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organization like al qaeda in the arabian peninsula or al qaeda core in afghanistan, pakistan puts a high premium on the idea of maintaining operational security. communications are tightly controlled between cell members. in this case the two wives could have been used as surrogates so there was no direct telephonic or e-mail link between members of the actual cell that law enforcement authorities could have picked up on. and especially because the members of this cell had criminal records, and had done time in jail. so they would have -- that would have been highly suspicious. and so by using the wives who had no criminal records, so as far as we know you know details pending, that speaks to a level of remaining anonymous. to law enforcement authorities. >> evan, two attackers appear linked to isis while the other two cited al qaeda in yemen. here's what a senior cia veteran said. "this is a distinction without a
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difference. the super bosses may be wrapped up in these ideological fights but the followers really are not." how much does that distinction matter? >> no offense to the person who said that. this is a person who hasn't been reading isis propaganda. this message about the fight between isis and al qaeda or aqap is not an issue that is simply percolating between the top leaders of the organization. this is something that's reaching even english-speaking members of this group. the last english-speaking mass inging magazine put out by isis there were ten pages of the magazine dedicated to saying terribly nasty things about al qaeda, aqap, and all of their senior leaders. there's no doubt that almost everyone in these organizations understand they don't like each other. anyone that doesn't understand that distinction is not paying attention to any of their propaganda whether it's in arabic arabic, whether it's in english, whether it's in french. that point is absolutely clear. >> jim, let me go to this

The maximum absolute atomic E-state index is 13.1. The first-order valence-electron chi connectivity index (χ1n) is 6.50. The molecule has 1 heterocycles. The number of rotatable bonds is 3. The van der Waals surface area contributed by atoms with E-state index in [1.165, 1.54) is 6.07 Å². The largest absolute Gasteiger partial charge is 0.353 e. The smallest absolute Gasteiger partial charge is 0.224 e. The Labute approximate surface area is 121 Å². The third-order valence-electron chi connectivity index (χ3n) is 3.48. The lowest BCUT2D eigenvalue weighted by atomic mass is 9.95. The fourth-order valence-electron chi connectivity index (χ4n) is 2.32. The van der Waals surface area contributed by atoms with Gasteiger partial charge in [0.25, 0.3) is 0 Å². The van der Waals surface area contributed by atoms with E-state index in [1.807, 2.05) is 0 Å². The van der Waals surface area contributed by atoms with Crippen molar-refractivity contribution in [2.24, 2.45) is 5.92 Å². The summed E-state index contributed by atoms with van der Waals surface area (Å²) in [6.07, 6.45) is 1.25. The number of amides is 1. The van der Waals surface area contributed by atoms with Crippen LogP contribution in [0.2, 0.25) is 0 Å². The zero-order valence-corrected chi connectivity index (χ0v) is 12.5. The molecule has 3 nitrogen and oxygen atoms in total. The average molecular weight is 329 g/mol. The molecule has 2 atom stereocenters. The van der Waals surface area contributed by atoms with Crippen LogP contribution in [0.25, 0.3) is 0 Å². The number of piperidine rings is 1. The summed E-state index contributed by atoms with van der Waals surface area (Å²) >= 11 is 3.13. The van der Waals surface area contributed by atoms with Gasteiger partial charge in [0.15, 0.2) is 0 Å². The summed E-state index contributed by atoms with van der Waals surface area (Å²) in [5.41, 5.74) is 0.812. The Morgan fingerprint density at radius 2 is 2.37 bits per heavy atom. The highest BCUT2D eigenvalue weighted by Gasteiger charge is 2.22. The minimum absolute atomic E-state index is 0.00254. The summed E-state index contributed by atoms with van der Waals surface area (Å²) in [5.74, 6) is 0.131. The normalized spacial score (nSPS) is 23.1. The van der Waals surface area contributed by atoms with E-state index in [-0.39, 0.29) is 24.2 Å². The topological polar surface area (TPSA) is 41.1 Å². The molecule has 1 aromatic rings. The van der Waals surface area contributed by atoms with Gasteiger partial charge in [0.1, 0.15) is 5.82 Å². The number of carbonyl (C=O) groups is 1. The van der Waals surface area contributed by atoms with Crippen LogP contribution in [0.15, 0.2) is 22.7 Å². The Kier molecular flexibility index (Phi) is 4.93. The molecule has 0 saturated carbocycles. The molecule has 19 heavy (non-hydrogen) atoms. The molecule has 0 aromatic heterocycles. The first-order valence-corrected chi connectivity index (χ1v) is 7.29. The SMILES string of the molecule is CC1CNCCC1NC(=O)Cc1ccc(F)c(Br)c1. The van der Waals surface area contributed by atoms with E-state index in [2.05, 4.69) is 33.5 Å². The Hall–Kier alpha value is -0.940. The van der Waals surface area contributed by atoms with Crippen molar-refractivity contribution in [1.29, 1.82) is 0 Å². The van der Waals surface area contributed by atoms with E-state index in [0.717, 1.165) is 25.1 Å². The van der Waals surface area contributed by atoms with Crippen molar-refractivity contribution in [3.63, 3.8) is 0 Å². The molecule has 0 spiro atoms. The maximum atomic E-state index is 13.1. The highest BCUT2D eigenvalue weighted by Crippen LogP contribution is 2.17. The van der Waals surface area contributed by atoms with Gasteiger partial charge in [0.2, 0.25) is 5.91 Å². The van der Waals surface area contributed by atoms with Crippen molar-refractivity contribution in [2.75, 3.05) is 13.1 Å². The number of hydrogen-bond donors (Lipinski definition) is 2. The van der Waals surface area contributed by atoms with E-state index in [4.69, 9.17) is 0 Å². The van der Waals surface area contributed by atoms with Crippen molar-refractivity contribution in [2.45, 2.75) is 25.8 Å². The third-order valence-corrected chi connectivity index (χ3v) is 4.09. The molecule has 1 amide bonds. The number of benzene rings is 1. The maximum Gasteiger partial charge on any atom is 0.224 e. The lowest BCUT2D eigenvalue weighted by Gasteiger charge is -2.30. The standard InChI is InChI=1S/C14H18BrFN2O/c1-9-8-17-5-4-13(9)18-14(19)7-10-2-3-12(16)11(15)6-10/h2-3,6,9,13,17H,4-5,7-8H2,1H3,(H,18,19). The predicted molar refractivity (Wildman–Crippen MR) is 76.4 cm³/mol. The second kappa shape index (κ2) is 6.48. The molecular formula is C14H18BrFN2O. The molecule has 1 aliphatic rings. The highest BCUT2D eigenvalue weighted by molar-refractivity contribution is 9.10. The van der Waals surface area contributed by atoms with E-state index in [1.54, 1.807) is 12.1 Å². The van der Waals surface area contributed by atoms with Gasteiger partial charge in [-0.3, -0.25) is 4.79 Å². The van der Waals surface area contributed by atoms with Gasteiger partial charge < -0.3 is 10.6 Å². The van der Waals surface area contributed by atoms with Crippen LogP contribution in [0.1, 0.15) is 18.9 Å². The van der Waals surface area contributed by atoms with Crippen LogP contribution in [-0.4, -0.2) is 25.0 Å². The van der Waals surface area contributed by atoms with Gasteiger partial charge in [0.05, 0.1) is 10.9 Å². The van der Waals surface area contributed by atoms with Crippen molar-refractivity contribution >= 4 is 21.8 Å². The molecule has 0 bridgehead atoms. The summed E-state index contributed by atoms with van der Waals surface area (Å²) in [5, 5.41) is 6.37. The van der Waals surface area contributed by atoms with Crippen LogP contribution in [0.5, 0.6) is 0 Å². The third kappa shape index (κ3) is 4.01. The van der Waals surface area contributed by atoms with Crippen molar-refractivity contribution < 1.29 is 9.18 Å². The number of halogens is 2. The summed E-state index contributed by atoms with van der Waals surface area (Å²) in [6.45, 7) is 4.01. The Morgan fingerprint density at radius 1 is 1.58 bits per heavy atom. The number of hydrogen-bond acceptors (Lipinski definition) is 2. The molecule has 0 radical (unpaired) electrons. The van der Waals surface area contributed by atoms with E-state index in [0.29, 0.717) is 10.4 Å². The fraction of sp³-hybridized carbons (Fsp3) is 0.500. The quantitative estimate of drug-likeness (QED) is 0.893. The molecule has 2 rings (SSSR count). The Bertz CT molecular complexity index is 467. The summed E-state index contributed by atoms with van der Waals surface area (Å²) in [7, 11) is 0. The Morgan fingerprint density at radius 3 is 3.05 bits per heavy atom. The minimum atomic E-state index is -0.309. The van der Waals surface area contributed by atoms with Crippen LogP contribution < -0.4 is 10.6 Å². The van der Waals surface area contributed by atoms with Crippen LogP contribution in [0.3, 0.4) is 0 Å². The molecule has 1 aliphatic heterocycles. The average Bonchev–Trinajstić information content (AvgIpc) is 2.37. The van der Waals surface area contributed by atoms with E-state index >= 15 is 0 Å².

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hacking of two social media sites, u.s. central command. even if no classified information was revealed could this still inspire other attack attackers to take action? >> oh well sure. any time anybody does something as significant as hacking into a large and well-known u.s. military command, you never know who's going to be inspired by it. but i think the important point that we really have to draw from it is the individuals who claimed to do it claimed to have, be linked to isis. at this point, this is sort of the other side of the koibcoin that evan was just talking about. we don't know who these guys are. we don't know exactly what their highest end cape nltabilityies are. so yes, they had initial success. by claiming an affiliation to a larger terrorist organization, which to be clear, they may not have at all, but by claiming that affiliation, that allows them to pick up more recruit ss, picked up by media.
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we're talking about them now. that provides the opportunity for more money and more prestige down the line. >> i want to turn to violence in nigeria, evan. the terror group boko haram massacred 2,000 people in a village last week. and there are reports that they're now using 10-year-old girls as suicide bombers. "reuters" reports, "two suspected child suicide bombers blew themselves up in a market in northeast nigeria on sunday. the second apparent attack in two days using young girls strapped with explosives." >> yeah -- >> this is horrific. we're not hearing a lot about this. this unbelievable. >> it's a level of barbism that even isis as extreme as they are, it's difficult to imagine isis using child suicide bombers. unfortunately part of the problem is because there's been so much focus on what's happening in france, for good reason unfortunately we're